Our Gospel lesson for Sunday is about John the Baptist.
This drawing is from Mark 1:3, our Gospel reading for Sunday.
This is my vision of what John the Baptist might look like. From our Gospel reading for Sunday, Mark 1:1-8.
This image comes from our Old Testament reading next Sunday from Isaiah 40:1, “Comfort ye, my people.”
The prophet Isaiah shows up a lot in Advent this year.
The season of Advent is full of images: prophets, thieves, water, locusts and honey, angels and virgins. It just begs for a calendar with an image for each day. So this Advent I’m going to offer an drawing for each day of Advent (or almost every day) for your Advent calendar.
|As the Vicar of Silverdale, I’ve made it an annual tradition to read out loud a book by Roald Dahl called The Vicar of Nibbleswicke at our gathering on Thanksgiving Day. Since we can’t be together in person this year, I decided to offer it on video. I hope you enjoy it!|
Thanksgiving is a time for us to reflect on the good things in our lives, even if we can’t be together as we would like.
Reflections on Indigenous People’s Day
By the Rev. Rachel K. Taber-Hamilton
On May 4, 1493, at the urging of King Ferdinand and Queen Isabella of Spain, Pope Alexander VI confirmed their right of possession of all newly discovered lands in the Americas. Even at that point in time, 524 years ago this year, the Christian conquest of the new world was well under way.
Alexander’s papal bull was a continuation of what is now called the Doctrine of Discovery. The history of Europeans “discovering” indigenous peoples in their own land is a tragic one. In 1455 Pope Nicholas V had exhorted Catholic rulers to conquer, even those “in the remotest parts unknown to us,” who all were deemed to be enemies of Christ. The Pope gave explorers (the first venture capitalists) permission “to invade, search out, capture, vanquish, and subdue all Saracens [Muslims] and pagans,” take their possessions, and “reduce their persons to perpetual slavery.” This was understood to be God’s will, with the new world interpreted as the “promised land” that God intended for them as the “faithful’ to enter and claim as their renewed Eden.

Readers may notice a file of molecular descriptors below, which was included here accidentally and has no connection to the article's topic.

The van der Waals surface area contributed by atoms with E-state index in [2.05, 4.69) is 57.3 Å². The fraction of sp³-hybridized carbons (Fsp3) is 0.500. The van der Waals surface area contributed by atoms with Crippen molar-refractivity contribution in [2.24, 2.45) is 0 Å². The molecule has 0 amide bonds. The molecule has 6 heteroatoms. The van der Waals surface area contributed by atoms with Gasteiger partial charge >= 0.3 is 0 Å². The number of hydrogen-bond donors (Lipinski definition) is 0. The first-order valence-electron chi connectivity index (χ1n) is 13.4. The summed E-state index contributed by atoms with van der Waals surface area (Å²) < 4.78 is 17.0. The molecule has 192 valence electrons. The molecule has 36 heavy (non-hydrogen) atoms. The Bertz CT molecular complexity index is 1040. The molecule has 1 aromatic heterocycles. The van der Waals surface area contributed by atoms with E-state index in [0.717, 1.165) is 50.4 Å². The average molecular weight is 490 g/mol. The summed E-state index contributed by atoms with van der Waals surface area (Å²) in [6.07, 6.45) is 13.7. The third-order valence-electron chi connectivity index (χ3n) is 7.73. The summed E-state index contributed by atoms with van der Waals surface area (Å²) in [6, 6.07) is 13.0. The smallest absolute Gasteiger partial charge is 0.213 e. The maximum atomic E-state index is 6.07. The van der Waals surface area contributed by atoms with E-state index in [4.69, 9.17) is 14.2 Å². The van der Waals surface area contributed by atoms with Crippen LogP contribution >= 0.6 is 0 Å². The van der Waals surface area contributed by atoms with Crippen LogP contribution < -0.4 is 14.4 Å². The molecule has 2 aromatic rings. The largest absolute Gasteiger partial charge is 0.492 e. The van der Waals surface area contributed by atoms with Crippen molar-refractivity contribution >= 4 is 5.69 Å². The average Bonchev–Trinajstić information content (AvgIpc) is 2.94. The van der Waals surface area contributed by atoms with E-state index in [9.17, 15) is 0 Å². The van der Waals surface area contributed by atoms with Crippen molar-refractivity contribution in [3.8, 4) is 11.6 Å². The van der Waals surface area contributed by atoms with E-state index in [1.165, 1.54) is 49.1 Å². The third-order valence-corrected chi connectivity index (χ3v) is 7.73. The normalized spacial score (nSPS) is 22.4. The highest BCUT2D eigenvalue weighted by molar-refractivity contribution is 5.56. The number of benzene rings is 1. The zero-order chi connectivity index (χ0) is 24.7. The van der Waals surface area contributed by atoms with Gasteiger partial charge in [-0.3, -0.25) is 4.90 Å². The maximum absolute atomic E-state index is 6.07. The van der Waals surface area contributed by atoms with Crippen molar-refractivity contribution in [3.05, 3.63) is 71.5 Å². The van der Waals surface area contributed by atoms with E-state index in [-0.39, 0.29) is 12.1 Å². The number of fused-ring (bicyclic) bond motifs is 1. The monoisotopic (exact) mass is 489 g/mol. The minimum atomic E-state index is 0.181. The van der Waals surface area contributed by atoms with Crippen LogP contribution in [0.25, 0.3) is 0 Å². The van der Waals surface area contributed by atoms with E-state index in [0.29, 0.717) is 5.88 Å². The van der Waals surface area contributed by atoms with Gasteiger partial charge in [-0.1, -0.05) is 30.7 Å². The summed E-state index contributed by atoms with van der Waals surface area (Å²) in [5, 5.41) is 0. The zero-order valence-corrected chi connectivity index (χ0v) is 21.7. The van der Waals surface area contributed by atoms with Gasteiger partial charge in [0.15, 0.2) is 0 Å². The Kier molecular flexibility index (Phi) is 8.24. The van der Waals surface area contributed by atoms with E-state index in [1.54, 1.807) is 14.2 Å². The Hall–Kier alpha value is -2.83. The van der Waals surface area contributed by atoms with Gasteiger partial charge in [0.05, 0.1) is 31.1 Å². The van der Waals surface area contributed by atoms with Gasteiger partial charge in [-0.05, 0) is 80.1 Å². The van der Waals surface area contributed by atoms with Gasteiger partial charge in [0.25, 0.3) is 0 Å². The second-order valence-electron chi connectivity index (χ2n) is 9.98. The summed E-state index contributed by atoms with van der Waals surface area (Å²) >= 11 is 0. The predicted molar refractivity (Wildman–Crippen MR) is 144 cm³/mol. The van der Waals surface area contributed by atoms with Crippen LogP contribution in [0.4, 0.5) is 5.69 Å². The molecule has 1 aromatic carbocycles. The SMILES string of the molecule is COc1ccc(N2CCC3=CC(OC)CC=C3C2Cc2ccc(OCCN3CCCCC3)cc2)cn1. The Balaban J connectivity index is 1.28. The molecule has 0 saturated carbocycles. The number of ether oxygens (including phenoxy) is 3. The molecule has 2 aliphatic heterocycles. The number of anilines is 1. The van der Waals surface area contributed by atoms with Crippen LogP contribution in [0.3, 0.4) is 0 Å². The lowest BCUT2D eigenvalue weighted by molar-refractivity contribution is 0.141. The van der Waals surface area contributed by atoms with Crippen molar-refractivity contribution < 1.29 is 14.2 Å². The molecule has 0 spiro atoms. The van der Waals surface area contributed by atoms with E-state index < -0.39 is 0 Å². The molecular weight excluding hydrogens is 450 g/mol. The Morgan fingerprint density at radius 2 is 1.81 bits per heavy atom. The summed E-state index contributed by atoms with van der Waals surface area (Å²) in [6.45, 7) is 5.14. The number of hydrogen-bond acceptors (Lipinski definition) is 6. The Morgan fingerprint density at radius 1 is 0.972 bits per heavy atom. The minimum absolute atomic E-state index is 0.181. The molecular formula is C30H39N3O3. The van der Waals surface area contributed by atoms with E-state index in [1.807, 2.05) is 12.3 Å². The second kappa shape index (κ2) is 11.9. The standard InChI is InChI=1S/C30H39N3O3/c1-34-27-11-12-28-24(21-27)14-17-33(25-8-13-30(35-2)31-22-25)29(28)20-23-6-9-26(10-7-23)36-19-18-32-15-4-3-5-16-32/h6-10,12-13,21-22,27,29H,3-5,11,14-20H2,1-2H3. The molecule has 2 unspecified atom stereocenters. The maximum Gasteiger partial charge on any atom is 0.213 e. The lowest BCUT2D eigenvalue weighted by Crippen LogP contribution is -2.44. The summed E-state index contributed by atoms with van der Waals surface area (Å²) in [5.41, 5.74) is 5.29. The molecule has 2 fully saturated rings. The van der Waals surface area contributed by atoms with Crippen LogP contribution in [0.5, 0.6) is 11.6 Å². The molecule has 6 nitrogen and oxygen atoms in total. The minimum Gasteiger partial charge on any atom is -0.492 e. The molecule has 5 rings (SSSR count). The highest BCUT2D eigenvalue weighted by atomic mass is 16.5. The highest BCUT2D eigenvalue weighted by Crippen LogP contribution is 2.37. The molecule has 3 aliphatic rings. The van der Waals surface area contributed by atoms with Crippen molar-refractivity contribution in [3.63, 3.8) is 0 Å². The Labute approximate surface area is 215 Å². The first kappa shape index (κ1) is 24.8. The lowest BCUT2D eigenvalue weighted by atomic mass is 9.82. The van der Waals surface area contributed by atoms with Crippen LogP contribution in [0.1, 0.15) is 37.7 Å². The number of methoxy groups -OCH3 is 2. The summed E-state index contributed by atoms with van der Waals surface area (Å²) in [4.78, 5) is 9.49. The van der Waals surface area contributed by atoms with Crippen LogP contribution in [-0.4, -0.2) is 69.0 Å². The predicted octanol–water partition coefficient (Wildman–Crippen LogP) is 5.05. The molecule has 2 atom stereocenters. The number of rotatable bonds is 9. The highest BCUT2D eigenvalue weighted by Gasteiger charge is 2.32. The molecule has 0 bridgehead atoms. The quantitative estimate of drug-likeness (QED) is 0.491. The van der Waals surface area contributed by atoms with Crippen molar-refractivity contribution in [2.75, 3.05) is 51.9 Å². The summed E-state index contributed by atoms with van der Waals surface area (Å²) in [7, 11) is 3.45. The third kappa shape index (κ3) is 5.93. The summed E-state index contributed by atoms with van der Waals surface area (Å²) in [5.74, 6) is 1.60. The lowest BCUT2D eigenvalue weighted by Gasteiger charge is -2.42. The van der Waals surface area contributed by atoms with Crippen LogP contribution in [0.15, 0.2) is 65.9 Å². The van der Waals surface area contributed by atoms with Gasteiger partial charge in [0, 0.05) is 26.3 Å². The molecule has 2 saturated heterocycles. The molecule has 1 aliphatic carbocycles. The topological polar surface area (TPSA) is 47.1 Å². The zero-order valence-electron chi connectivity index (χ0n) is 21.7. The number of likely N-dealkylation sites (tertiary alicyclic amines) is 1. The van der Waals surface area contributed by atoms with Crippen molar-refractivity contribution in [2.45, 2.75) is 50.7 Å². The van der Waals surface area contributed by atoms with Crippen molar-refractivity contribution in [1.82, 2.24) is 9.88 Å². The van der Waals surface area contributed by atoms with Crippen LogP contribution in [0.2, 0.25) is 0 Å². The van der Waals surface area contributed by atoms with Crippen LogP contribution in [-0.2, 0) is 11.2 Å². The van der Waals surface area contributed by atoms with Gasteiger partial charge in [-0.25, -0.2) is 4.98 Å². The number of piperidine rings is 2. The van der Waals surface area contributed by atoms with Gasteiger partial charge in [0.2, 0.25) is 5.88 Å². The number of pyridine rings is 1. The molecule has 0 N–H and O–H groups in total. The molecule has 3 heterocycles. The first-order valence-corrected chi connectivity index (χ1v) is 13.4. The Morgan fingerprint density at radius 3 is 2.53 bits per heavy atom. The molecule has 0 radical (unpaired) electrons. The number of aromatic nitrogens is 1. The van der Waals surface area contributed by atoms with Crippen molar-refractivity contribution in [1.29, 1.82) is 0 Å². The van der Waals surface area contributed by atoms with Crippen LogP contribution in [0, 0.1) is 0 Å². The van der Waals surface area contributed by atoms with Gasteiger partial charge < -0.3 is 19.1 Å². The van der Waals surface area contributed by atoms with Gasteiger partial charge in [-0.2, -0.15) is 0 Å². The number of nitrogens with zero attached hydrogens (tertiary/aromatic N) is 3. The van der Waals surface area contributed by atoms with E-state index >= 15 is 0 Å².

To settle a feud between Spain and Portugal, the papal bull of 1493 divided the world between them, leaving most the Americas to Spain and giving Portugal what is now Brazil and all lands in Africa and Asia. The European invasion of the Indian settlements in the Americas was informed in equal parts by both profiteering and theology, each reinforcing the validity of the other. What Columbus did to the Arawaks of the Bahamas, Cortes did to the Aztecs of Mexico, Pizarro to the Incas of Peru, and the English settlers of Virginia and Massachusetts to the Powhatans and the Pequots.
Not long after his arrival in the area, Columbus and his men herded the indigenous peoples into pens, enslaved them to mine for gold, and -failing that – shipped them to Europe to be sold as slaves, in payment of accrued debts to his investors. The Arawaks had been given an impossible task. The only gold around was bits of dust garnered from the streams. When they fled, they were hunted down with dogs and were killed. This scenario, exemplified by Christopher Columbus, would be reenacted by other Christian European countries throughout the centuries, employing the same theological, economic and geopolitical justifications.
The indigenous peoples of the United States also came under the influence of the Doctrine of Discovery in the founding of the country by its earliest European settlers. The Doctrine was formally indoctrinated into U.S. law in 1823, when Chief Justice John Marshall concluded that the U.S. had derived its right of “dominion” from Great Britain as the nation who “discovered” and settled “unoccupied” land. Justice Marshall concluded that America’s “heathen” natives had lost “their rights to complete sovereignty” and must now live as dependent nations within the U.S.
Nations that have been forged from the forces of colonialism have been built upon the premise of clearing away and subjugating indigenous peoples in body, mind and spirit. The historical trauma of indigenous peoples is intergenerational, both in our physical DNA and in our communal histories. We see the impact of historical trauma manifested in high rates of addiction, poor health, homelessness, incarceration, family breakdowns, violence, suicide, neglect, and abuse/sexual abuse which are all disproportionately high across our peoples.
Struggles for sovereignty and treaty rights continue today and are as much a part of indigenous people’s traditions as prayers, songs and dances. Court rooms, government offices, jail houses, clinics and schools are today’s battle grounds upon which indigenous peoples are still fighting for recognition, dignity, rights, sacred sites, resources, justice and life itself.
So, for indigenous peoples in Washington State, Indigenous People’s Day celebrates our continued survival and cultural pride in the face of profound loss and disparate odds. Coming together as the Church to recognize and support indigenous presence and identity within our diocese, is a vital connection that we can make with one another. Only through an intentional process of partnership, reconciliation and celebration, can we create the Kingdom of God as a Sacred Circle into which, truly, All Are Welcome. The path that is life-giving (not death-dealing) is the path we must mutually commit to walking together, if humanity and all Creation are to continue for generations yet to come.